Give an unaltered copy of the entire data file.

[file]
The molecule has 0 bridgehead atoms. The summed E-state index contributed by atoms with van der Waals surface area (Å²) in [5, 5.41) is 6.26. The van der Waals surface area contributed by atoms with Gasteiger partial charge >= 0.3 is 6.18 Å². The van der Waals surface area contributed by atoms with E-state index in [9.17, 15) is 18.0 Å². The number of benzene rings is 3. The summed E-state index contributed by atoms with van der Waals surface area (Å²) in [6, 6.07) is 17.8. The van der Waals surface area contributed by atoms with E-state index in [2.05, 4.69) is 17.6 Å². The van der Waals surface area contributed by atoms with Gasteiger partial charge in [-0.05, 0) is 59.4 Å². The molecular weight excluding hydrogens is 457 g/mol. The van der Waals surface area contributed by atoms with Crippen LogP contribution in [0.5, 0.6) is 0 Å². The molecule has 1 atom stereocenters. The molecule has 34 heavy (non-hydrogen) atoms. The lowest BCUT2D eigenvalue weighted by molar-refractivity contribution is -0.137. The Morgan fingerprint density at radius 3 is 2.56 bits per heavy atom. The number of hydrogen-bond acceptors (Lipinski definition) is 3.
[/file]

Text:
The molecule has 0 bridgehead atoms. The summed E-state index contributed by atoms with van der Waals surface area (Å²) in [5, 5.41) is 6.26. The van der Waals surface area contributed by atoms with Gasteiger partial charge >= 0.3 is 6.18 Å². The van der Waals surface area contributed by atoms with E-state index in [9.17, 15) is 18.0 Å². The number of benzene rings is 3. The summed E-state index contributed by atoms with van der Waals surface area (Å²) in [6, 6.07) is 17.8. The van der Waals surface area contributed by atoms with E-state index in [2.05, 4.69) is 17.6 Å². The van der Waals surface area contributed by atoms with Gasteiger partial charge in [-0.05, 0) is 59.4 Å². The molecular weight excluding hydrogens is 457 g/mol. The van der Waals surface area contributed by atoms with Crippen LogP contribution in [0.5, 0.6) is 0 Å². The molecule has 1 atom stereocenters. The molecule has 34 heavy (non-hydrogen) atoms. The lowest BCUT2D eigenvalue weighted by molar-refractivity contribution is -0.137. The Morgan fingerprint density at radius 3 is 2.56 bits per heavy atom. The number of hydrogen-bond acceptors (Lipinski definition) is 3.